Farewell, Derek: STC colleague Derek Torres of Paris passed away this week from the H1N1 virus. Derek was very active in STC, helping to form the Europe SIG. I met Derek at several European conferences and I had a lot of respect for him, both as a technical communicator and as an all-around nice guy.
I know several other people who have had the virus, but recovered. It makes every cough and minor symptom seem that much scarier.
Behind every great man is a women telling him what to wear: Proof positive. Sonia and Shimon split (nothing like deciding to break up at age 86) and immediately our normally dapper president is seen in public wearing brown shoes with a gray suit. Note the guy next to him, who appears to be laughing and pointing at the offending footwear.
A living tribute: The Bellingham Herald ran this lovely article about my sister Denise. It has one or two small mistakes (for example, Denise was very active in spinning and textile work for many, many years before she got sick), but it captures her spirit.
Response to the Goldstone Report: A UK military perspective. Hat tip to Central LS.
If I’m not working, I must be lying down: It has been a crazy few weeks. I started feeling blah during the chaggim, and although it never really developed into a full-blown flu or whatever, it never really went away, either. I was dragging myself around like a half-dead zombie (wait, aren’t zombies already dead?). Timing couldn’t have been worse: last Monday I started two courses on the same day, which is exhausting at the best of times. Friday’s class in Tel Aviv saw me feeling horrible. (Maybe I should say that if I’m not lying down, I must be teaching!) By the time I dragged myself to the doctor, I was already feeling better. That’s the downside of waiting for an appointment—you are already better or else you have died by the time it rolls around.
Meanwhile, the local news has been so depressing, I cringe every time I pick up a newspaper or turn on the radio. The carnage on the roads continues with yet another gruesome accident in my general area (a truck trying to pass and smashing into a private car, near an intersection that I often pass). The mass murder of an entire family in Rishon (three generations, including an infant and a toddler, wiped out in what appears to be a Russian mafia hit) has the whole country in shock. Barak’s abuse of public funds barely had time to make the news before it was drowned out by the Goldstone Report and Turkey’s outrageous actions (no worries, the Italians are happy to work with us). Basically, things seem to be grim and depressing on all fronts.
How do we keep our collective chins up? I don’t know about you, but here are some of my sanity-savers:
- My hairy mutt. Terri continues to do her duty by making me laugh. Her latest trick is bringing her squeaky hedgehog onto the bed and gnawing it while wriggling in ecstasy.
- Wasabi peas. Oh, lord, they hurt taste so good. (Clear the sinuses, too. Add a cold beer and you have a little slice of heaven.)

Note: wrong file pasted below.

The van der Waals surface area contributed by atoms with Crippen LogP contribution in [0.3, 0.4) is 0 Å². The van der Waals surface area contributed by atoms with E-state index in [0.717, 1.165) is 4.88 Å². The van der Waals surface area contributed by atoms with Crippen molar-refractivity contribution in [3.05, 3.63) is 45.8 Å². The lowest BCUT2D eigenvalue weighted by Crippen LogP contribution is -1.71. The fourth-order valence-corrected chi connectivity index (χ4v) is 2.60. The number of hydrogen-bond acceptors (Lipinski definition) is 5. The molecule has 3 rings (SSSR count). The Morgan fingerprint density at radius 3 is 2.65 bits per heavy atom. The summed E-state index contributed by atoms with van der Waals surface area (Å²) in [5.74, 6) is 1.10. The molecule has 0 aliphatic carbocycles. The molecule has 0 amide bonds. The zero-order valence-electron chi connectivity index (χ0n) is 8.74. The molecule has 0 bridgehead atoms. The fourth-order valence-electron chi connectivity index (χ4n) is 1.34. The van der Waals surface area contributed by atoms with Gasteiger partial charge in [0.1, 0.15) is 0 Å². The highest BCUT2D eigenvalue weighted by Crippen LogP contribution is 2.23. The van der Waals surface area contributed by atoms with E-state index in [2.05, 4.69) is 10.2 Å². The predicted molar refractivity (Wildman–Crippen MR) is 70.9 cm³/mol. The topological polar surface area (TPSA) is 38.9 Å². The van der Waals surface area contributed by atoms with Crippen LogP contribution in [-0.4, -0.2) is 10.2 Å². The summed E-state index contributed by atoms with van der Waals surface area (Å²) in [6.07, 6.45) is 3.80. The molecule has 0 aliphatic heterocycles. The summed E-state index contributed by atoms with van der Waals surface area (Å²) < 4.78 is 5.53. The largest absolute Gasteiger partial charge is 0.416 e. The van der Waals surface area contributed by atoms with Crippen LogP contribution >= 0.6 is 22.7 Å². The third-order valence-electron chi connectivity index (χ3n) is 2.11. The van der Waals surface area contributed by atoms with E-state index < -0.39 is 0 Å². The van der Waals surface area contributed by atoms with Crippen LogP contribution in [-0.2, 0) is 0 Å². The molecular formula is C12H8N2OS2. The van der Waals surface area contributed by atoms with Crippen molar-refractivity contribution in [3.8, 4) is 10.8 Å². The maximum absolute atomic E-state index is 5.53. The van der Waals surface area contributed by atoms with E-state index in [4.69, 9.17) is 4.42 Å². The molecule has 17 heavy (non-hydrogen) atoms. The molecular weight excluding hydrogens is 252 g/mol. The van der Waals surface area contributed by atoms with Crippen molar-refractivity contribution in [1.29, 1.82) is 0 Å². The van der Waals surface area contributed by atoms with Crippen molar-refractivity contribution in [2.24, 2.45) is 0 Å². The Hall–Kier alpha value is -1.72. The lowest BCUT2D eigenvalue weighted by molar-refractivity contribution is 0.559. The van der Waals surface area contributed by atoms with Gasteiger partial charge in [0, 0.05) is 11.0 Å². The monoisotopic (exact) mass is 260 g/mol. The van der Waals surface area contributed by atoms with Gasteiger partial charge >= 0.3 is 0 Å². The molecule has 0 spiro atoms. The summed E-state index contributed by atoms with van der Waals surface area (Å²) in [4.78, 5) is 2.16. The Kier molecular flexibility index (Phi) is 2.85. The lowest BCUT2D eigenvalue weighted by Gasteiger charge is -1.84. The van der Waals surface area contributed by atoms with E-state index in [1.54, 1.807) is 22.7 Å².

- Vintage TV shows.
What’s your survival technique?
Not as easy as you may think: With the end of Simchat Torah, we are officially through the marathon holiday slog that started with Rosh Hashana. I don’t know if they’re putting something in the water, but this was a very violent Sukkot. in addition to the usual road accidents, there was a lot of violence in Jerusalem with lots of injuries. Shootings, knifings, rock-throwing, you name it. And not all of it was what you would expect (Palestinians vs. Israeli). There was plenty of violence on the home front, with a kid stabbing his little sister, and adult son stabbing his mother and brother, fights and shootings at night clubs… It seemed that every time I turned on the radio, there was something else.
Karmiel is quiet and peaceful, though Terri seemed to pick up on this wave of violence and go nuts on our walks, chasing birds, cats, hyrax, her ball, other dogs… She ate goat poo, rolled in something stinky, and argued with Snoopy (a usually mild-mannered dalmation). She always managed to calm down with small children, however, becoming instantly calm and passive and allowing herself to be mauled by those grubby little hands.
The sukkah roof collapsed after the first rain, but at least I had managed to have one dinner out there.
Onward, courses! Today I started two new course (yes, on the same day!). The morning saw me trudging out at 6:00, bleary-eyed and cranky, to get to Rambam for a new course in medical writing. Highlight of the session: a cardiologist who wrote that a procedure was to be performed “once anally.” For the heart? Yes, says he, once a year. Ah. Anually. Mystery solved to great rejoicing. The second course today was the first session of an online certificate course that I’m teaching for STC. A few technical snags, but otherwise OK. I usually greatly prefer frontal teaching where I can see and interact with participants, but there are a few advantages to online courses, such as being able to wear PJs.